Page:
The PutMessage interface for the allocator takes a data structure and returns it to the free pool of packets that it maintains. This consists of its “processing.” The allocator is the original source and the ultimate destination of all event data structures of this type.

MIDI data is typically received in two or three byte messages. However, situations can arise where larger portions of MIDI data are received, referred to as System Exclusive, or SysEx messages. In such situations, the allocator allocates a larger buffer for the MIDI data, such as 60 bytes or 4096 bytes. The GetBufferSize interface is called by a module 326, and the allocator responds with the size of the buffer that is (or will be) allocated for the portion of data. In one implementation, the allocator always allocates buffers of the same size, so the response by the allocator is always the same.

The GetBuffer interface is called by a module 326 and the allocator responds by passing, to the module, a pointer to the buffer that can be used by the module for the portion of MIDI data.

The PutBuffer interface is called by a module 326 to return the memory space for the buffer to the allocator for re-allocation (the PutMessage interface described above will call PutBuffer in turn, to return the memory space to the allocator, if this hasn't been done already). When calling the PutBuffer interface, the calling module includes, as a parameter, a pointer to the buffer being returned to the allocator.

Situations can also arise where the amount of memory that is allocated by the allocator for a buffer is smaller than the portion of MIDI data that is to be received. In this situation, multiple buffers are requested from the allocator and are “chained” together (e.g., a pointer in a data packet corresponding to each identifies the starting point of the next buffer). An indication may also be made in the corresponding data packet that identifies whether a particular buffer stores the entire portion of MIDI data or only a sub-portion of the MIDI data.

Many modern processors and operating systems support virtual memory. Virtual memory allows the operating system to allocate more memory to application processes than is physically available in the computing device. Data can then be swapped between physical memory (e.g., RAM) and another storage device (e.g., a hard disk drive), a process referred to as paging. The use of virtual memory gives the appearance of more physical memory being available in the computing device than is actually available. The tradeoff, however, is that swapping data from a disk drive to memory typically takes significantly longer than simply retrieving the data directly from memory.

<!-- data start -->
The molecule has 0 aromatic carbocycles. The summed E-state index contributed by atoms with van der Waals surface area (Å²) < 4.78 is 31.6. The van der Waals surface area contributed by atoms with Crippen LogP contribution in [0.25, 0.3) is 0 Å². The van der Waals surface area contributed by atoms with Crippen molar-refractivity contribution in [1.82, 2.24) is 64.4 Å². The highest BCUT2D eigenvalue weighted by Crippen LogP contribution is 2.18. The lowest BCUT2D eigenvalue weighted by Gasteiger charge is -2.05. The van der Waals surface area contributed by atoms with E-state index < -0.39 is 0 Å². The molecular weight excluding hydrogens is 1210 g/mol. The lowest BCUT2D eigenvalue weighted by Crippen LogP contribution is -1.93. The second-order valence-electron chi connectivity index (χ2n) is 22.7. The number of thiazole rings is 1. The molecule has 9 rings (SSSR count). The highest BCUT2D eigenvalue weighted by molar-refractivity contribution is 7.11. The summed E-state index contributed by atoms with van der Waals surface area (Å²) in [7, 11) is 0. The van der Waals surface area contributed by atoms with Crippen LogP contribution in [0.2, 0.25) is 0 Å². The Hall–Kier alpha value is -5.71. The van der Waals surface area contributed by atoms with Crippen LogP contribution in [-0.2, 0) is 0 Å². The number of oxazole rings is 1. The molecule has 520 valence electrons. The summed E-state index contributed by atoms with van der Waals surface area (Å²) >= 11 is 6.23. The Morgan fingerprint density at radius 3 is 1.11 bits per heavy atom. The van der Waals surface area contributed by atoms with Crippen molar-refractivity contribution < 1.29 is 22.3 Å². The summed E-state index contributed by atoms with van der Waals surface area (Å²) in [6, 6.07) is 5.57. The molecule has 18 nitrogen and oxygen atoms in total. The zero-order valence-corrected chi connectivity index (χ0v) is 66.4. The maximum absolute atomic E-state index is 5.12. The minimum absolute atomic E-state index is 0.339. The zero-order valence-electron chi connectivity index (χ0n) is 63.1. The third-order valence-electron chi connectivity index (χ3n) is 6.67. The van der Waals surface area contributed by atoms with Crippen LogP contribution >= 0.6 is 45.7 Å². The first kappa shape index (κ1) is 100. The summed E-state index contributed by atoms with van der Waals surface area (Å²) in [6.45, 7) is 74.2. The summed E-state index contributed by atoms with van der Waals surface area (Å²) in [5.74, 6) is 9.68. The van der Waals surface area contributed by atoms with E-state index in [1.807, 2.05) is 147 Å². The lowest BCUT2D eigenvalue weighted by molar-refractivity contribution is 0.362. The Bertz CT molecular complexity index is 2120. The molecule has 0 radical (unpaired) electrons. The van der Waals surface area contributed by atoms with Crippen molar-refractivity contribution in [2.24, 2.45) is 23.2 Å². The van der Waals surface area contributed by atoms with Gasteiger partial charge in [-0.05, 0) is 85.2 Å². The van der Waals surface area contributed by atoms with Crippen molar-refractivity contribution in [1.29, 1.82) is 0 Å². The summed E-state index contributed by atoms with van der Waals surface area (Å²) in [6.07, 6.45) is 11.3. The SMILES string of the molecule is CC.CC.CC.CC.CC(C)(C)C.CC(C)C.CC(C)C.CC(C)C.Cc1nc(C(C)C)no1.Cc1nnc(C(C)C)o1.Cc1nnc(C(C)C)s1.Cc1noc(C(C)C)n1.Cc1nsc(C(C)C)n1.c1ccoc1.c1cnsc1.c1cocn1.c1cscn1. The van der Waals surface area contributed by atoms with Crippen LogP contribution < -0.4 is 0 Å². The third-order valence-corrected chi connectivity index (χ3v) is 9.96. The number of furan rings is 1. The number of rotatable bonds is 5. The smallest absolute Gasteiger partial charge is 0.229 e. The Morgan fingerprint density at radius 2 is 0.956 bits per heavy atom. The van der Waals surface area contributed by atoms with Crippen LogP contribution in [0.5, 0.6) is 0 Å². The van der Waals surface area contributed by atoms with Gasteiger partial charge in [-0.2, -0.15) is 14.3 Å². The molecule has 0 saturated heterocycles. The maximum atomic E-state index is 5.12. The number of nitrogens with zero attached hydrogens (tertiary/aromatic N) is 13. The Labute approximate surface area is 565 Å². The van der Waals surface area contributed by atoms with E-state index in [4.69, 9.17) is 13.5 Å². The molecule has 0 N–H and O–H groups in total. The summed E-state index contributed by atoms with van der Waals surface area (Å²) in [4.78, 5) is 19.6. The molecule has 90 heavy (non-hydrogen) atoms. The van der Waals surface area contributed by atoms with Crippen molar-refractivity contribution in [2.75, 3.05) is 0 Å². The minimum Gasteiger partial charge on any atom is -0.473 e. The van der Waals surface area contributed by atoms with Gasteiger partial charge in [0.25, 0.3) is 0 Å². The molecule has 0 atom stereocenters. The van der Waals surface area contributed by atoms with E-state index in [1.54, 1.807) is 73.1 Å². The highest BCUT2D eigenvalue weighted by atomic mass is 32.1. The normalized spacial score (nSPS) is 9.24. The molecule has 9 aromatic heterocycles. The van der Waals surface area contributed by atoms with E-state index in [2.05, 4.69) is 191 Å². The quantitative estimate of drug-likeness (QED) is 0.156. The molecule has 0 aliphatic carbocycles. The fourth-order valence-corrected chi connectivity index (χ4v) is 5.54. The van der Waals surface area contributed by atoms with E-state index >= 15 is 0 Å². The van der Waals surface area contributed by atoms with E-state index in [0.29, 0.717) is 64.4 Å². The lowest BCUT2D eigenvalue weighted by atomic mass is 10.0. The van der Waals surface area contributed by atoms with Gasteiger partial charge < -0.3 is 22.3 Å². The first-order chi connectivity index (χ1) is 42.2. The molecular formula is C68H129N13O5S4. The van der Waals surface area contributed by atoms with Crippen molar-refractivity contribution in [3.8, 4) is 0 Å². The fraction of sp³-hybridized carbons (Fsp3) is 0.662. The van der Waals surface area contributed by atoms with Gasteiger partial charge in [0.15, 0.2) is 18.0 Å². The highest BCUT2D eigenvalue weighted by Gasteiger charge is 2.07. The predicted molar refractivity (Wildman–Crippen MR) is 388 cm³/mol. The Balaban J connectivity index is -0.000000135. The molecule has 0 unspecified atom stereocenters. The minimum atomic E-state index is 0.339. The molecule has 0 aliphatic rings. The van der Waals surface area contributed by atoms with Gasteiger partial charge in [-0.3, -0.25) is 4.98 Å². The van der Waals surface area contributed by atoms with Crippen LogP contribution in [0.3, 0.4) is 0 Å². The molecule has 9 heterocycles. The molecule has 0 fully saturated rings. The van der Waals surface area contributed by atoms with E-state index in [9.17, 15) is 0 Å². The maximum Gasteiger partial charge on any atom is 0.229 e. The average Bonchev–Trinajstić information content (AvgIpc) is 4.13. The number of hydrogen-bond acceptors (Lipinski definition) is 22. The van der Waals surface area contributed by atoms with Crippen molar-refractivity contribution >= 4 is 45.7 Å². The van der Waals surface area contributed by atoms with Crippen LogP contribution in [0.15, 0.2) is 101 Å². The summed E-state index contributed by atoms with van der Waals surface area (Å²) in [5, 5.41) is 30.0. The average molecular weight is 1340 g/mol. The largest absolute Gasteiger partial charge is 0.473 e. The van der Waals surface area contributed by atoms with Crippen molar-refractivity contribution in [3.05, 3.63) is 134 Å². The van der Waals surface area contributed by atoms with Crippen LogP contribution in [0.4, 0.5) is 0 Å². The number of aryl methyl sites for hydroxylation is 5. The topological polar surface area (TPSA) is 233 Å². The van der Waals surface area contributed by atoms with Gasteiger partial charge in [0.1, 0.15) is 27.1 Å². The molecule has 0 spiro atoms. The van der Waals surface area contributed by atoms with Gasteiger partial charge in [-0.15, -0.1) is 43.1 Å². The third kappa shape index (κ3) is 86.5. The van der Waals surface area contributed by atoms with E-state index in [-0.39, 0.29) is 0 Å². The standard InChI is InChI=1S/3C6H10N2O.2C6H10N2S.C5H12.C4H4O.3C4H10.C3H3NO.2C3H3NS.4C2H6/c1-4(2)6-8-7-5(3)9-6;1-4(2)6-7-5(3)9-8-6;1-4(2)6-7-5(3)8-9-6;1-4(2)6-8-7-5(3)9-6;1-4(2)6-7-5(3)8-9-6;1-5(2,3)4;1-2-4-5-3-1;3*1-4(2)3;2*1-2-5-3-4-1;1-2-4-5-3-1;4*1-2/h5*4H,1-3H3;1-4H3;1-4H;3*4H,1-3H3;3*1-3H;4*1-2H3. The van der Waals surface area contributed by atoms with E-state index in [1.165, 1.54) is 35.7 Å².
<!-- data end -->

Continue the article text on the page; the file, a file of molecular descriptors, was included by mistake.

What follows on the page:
In one implementation, the allocator obtains non-pageable portions of memory from the memory manager. That is, the memory that is obtained by the allocator refers to a portion of physical memory that will not be swapped to disk. Thus, processing of MIDI data will not be adversely affected by delays in swapping data between memory and a disk.

In one implementation, each module 326, when added to graph 314, is passed an identifier (e.g., pointer to) the allocator module as well as a clock. The allocator module is used, as described above, to allow memory for MIDI data to be obtained and released. The clock is a common reference clock that is used by all of the modules 326 to maintain synchronization with one another. The manner in which the clock is used can vary, depending on the function performed by the modules. For example, a module may generate a time stamp, based on the clock, indicating when the MIDI data was received by the module, or may access a presentation time for the data indicating when it is to be played back.

Alternatively, some modules may not need, and thus need not include, pointers to the reference clock and/or the allocator module (however, in implementations where the default output destination for each module is an allocator module, then each module needs a pointer to the allocator in order to properly initialize). For example, if a module will carry out its functionality without regard for what the current reference time is, then a pointer to the reference clock is not necessary.

FIG. 5 is a block diagram illustrating an exemplary MIDI message 345. MIDI message 345 includes a status portion 346 and a data portion 347. Status portion 346 is one byte, while data portion 347 is either one or two bytes. The size of data portion 347 is encoded in the status portion 346 (either directly, or inherently based on some other value (such as the type of command)). The MIDI data is received from and passed to hardware devices 316 and 318 of FIG. 3, and possibly application 310, as messages 345. Typically each message 345 identifies a single command (e.g., note on, note off, change volume, pitch bend, etc.). The audio data included in data portion 347 will vary depending on the message type.

FIG. 6 is a block diagram illustrating an exemplary MIDI data packet 350 in accordance with certain embodiments of the invention. MIDI data (or references, such as pointers, thereto) is communicated among modules 326 in MIDI transform module graph 314 of FIG. 3 as data packets 350, also referred to as events. When a MIDI message 345 of FIG. 5 is received into graph 314, the receiving module 326 generates a data packet 350 that incorporates the message.